The Necessary and Essential Elements of Toxic Torts: Proving Level of Exposure
Written by Kristin Lausten
Toxic tort cases are, at their core, a subset of negligence and product liability cases. As such, the standard elements of negligence and product liability must be proven. These include duty, breach, causation, and injury. Additionally, the causation must flow from the fact that the toxic substance was unreasonably dangerous or from a failure to provide adequate warnings. From this we can say that there are four necessary and essential elements to proving liability with respect to toxic torts:
- That exposure to some toxic substance is harmful/can cause some particular disease or medical condition
- That exposure at certain minimum levels over certain time periods will result in a particular disease or medical condition
- That the plaintiff was exposed to the toxic substance at the minimum level or higher
- That the plaintiff’s disease or medical condition was not caused by some other exposure or event
In this article, we focus on the third element: level of exposure. In future companion articles, we will discuss the other elements.
Sometimes level of exposure is a factual question and is adduced at trial from eyewitness testimony. For example, in the case involving Roundup weedkiller against Monsanto, the plaintiff Dewayne Johnson testified that he was exposed to glyphosate for years while working as a groundskeeper for a school district in California. According to his testimony, Mr. Johnson was exposed to the concentrated version of the weedkiller, that he prepared hundreds of gallons of the spray at least 30 to 40 times a year and, at least twice, spilled the chemicals resulting in him being entirely “soaked” in the Roundup concentrate. See news reports here and here.
Mr. Johnson claimed that his exposure caused him to develop non-hodgkins lymphoma, a form of cancer. The jury returned a verdict against Monsanto for $289 million.
Sometimes expert testimony is needed to prove or estimate the level of exposure. With respect to exposure to benzene, for example, see the case of Hall v. CONOCO INC., Case No. 17-6086 (US Court of Appeals, 10th Circuit 2018). In that case, plaintiff Hall was diagnosed with leukemia, and she attributed the disease to a ConocoPhillips refinery’s emissions of benzene. She lived near the Conoco refinery when she was a child and developed leukemia later in life. There was no issue with respect to the emissions of benzene by the refinery. However, there was also no direct evidence of the level of exposure. Unlike Mr. Johnson and Roundup, Hall could not testify to direct contact with the benzene or being covered “head to toe” in the chemical. As such, Ms. Hall’s attorneys had to use expert opinions to estimate her exposure.
In the Hall case, an expert called an “air-modeler” was used with respect to evidence of the level of exposure. Based on industry records and other metrics, the expert opined as to the highest hourly average-emission levels from the refinery. Based on geography, wind and weather patterns, the expert then opined as to his estimate of Ms. Hall’s level of benzene exposure, both in terms of concentration and in time increments. In general, the level of exposure is a function of the quantity of exposure and the number of times or length of exposure. In the Hall case, the air-modeler’s opinions were deemed reliable but the opinions of several other medical experts were excluded.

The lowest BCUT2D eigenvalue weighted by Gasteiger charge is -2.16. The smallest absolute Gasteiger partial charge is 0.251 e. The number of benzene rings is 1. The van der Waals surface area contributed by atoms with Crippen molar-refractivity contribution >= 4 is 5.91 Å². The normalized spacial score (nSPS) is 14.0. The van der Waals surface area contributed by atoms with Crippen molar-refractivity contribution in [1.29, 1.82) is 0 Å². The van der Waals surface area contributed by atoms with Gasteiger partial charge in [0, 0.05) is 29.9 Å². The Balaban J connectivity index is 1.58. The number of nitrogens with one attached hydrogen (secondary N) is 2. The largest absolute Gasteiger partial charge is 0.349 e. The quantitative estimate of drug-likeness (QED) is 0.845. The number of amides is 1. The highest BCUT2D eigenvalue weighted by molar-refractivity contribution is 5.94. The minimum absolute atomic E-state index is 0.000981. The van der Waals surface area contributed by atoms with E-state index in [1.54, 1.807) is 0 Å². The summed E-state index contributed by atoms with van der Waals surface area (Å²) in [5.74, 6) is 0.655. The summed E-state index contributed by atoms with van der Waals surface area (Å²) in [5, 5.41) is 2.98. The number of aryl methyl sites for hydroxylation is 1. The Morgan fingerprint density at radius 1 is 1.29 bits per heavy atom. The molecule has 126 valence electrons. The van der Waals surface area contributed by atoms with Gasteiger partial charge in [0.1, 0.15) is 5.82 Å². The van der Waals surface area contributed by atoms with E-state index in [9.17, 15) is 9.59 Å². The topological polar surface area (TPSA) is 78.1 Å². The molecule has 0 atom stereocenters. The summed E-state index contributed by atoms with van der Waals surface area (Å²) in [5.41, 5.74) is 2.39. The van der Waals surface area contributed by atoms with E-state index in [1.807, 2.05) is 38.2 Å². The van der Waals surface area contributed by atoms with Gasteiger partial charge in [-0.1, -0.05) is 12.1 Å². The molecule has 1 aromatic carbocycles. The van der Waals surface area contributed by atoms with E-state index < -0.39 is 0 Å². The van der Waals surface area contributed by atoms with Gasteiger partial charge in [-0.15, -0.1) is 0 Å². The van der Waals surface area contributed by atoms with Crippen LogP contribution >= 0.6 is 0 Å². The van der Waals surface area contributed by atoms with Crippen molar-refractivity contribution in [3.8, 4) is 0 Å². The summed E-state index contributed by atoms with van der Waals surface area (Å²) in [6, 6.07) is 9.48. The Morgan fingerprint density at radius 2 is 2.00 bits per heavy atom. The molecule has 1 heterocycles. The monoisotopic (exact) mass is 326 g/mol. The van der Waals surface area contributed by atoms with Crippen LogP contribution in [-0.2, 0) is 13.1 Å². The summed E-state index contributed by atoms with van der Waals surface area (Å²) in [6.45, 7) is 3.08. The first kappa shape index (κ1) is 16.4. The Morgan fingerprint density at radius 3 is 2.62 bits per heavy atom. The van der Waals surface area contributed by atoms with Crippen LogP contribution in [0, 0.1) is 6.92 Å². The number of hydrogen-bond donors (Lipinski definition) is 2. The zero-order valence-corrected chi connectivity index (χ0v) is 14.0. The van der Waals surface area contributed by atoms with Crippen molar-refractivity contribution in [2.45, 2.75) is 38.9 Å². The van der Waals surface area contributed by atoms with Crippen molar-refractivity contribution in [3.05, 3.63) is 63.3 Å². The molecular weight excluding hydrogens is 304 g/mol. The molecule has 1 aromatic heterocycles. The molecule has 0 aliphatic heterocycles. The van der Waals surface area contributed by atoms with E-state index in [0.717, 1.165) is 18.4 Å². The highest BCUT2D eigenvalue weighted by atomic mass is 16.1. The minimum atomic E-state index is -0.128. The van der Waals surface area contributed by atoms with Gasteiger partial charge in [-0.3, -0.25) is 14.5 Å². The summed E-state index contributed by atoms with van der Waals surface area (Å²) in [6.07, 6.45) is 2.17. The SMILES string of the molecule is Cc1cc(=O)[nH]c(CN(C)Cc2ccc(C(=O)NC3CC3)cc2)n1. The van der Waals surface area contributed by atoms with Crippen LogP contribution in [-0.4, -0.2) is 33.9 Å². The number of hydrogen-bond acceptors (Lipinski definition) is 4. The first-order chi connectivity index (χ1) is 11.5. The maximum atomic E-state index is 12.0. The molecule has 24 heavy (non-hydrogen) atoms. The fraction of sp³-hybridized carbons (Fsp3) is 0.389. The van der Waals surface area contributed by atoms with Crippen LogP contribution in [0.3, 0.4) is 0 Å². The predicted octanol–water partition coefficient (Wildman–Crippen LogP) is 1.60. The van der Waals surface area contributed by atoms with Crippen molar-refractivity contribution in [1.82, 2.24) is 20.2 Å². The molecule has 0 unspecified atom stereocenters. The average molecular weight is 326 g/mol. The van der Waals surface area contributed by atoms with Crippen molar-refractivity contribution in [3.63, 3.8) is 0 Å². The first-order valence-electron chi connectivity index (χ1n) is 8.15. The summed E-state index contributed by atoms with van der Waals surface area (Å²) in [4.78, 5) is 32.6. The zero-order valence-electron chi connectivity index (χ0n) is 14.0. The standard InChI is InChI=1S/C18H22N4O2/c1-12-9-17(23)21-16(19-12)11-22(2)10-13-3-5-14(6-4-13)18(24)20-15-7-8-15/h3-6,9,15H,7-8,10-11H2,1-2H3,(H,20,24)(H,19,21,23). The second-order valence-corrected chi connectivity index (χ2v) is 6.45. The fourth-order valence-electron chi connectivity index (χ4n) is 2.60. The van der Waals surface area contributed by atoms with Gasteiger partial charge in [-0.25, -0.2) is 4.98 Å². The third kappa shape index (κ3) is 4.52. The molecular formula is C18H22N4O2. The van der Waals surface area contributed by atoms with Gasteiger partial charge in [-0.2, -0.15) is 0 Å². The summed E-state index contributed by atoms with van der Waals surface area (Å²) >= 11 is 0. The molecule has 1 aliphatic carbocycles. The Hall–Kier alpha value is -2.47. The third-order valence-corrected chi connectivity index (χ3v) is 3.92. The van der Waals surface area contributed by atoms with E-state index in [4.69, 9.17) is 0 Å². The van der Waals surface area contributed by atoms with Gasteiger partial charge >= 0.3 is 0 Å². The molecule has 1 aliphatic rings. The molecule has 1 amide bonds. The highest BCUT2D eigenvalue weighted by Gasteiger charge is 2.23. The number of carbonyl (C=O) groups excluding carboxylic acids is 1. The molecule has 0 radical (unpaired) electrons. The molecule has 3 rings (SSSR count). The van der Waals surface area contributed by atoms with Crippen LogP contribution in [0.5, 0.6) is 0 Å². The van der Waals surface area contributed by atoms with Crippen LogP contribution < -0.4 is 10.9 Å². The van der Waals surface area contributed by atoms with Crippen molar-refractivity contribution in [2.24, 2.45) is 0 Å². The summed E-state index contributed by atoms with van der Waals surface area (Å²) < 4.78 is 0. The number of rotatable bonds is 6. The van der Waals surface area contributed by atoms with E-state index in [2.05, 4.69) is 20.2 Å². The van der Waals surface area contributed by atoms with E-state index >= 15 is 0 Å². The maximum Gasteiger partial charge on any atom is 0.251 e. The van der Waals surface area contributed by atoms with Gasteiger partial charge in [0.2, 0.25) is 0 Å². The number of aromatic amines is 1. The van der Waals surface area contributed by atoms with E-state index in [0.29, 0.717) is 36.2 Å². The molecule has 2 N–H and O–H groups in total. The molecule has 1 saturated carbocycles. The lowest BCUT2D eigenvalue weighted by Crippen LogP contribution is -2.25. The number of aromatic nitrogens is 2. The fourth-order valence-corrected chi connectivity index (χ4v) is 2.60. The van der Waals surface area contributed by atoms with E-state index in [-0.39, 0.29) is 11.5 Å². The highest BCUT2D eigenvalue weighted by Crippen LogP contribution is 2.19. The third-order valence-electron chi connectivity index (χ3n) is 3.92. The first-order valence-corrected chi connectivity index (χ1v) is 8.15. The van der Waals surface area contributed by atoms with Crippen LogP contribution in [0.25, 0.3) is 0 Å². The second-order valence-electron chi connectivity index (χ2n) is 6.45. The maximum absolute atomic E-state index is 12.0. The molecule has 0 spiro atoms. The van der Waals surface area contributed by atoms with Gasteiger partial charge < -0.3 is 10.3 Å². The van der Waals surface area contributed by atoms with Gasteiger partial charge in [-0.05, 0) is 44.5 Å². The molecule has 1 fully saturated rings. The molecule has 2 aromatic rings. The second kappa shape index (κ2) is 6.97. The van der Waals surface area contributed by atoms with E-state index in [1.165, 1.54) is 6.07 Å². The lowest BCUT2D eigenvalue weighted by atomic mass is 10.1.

For a case here in Louisiana involving the release of sulfur dioxide, see Richardson v. American Cyanamid Co., 757 So. 2d 135 (La. App. 5th Cir. 2000). In 1992, there was a one-time emission of toxic sulfur dioxide from the American Cyanamid Company’s chemical facility located in Waggaman, Louisiana. The result was a cloud plume of smoke and chemicals that was blown westward by the prevailing winds. Various residents in the path of the plume claimed to have suffered long-term and debilitating medical conditions. However, several of the plaintiffs were dismissed by the trial court who held that their level of exposure was not sufficient. Again, expert testimony was needed since eyewitness testimony was not possible with respect to the exposure. And, again, the level of exposure was calculated based on the highest possible concentration over some time period. The trial court dismissed several of the plaintiffs because they had been exposed — according to the testimony — for “only a few minutes.” Even at the highest concentration opined by the experts, exposure for “only a few minutes” could not cause the medical conditions claimed.
Contact an Experienced Louisiana Toxic Tort Defense Lawyer
Need assistance? Have questions? Contact Kristin M. Lausten. We defend toxic tort cases in both state and federal courts throughout Louisiana. We use state-of-the-art technology and maintain relationships with a broad range of scientific and legal experts who are needed for defending toxic tort cases.
In addition, we provide legal consultation and planning so that you can decrease your risks of being sued for torts related to toxic substances.
The author may be contacted at:
Kristin M. Lausten
This article is provided as an educational service for general informational purposes only. The material does not constitute legal advice or rendering of professional services.